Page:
The Masterplan

In 2004 the Tsuut’ina Nation produced a leaflet to inform residents of nearby communities of their plans for development on the 940 site, and in 2005 they hosted a meeting with the Standing Senate Committee on Aboriginal Peoples to address their development Masterplan.

The plan contained these key points:

  • Largest business park development in Canada
  • 50 acres for a Casino, Hotel and Entertainment complex
  • 150 acres of Office and Institutional/Educational facilities (Including the potential for a private, for-profit health clinic or hospital)
  • 290 acres of Retail, Commercial and Hospitality areas (‘Big Box’ retail, high end retail stores etc)
  • 40 acres for a Heritage Centre (Including museum and Eco-Tourism opportunities)
  • 315 acres of open space
  • Anticipated 15,000-20,000 people employed on the site

In June of 1994, a Vice President of the B.C. Pension Fund, in association with Great-West Life, stated that they would be prepared to commit $1 billion as an investment in the Tsuut’ina Masterplan.

To date, the $40-million casino is the only part of the plan that has been constructed, as the casino and hotel project the one component of the plan that the Tsuut’ina felt could be supported by current infrastructure, irrespective of the state of the ring road.

Where does it go from here?

Apart from the casino and associated facilities, the Masterplan currently appears to be on hold; the full development would require access from a ring road situated on Tsuut’ina land in order to function. This is part of what makes me believe that a deal with the Tsuut’ina for the ring road will ultimately be successful: Economically, it would appear that the Nation will benefit from the road as much as Alberta and Calgary will, and that the benefit that would flow from the access provided will be instrumental in seeing a deal reached.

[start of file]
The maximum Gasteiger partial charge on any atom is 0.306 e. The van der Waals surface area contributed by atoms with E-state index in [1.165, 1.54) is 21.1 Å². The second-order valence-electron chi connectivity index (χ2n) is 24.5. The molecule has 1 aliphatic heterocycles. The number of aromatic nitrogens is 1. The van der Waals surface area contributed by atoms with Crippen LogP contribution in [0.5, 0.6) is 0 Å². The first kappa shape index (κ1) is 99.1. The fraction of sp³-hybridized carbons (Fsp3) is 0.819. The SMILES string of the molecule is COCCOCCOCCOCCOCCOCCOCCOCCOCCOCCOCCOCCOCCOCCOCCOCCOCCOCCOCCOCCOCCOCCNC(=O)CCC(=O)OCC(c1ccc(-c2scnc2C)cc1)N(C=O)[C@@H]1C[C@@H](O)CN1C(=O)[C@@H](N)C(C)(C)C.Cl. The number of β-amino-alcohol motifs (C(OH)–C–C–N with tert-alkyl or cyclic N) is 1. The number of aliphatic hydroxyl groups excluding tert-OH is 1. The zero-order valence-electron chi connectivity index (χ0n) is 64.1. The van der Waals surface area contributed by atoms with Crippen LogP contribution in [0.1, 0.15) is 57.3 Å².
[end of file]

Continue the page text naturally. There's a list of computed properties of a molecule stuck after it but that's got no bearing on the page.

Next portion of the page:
Chief Sanford Big Plume stated in a 2005 address to the Calgary Chamber of Commerce “We have made a decision to leverage the land… to welcome planned and controlled development that adheres to the traditional respect that we have for our land… We believe that we can best preserve our culture by ensuring the prosperity of our children and grandchildren”

EDIT: May 11 2015

Following the 2013 approval of the ring road agreement between the Nation and the Province, development planning is once again underway. The Tsuut’ina Development Corporation has displayed some maps of lands adjacent to the Southwest Ring Road. These maps appear to be exploratory or conceptual only, and are unlikely to represent real planning efforts, though they may show potential options that are being explored including retail centres and ‘big-box’ developments.

bldg detail (3)

(Source: retrieved May 8 2015)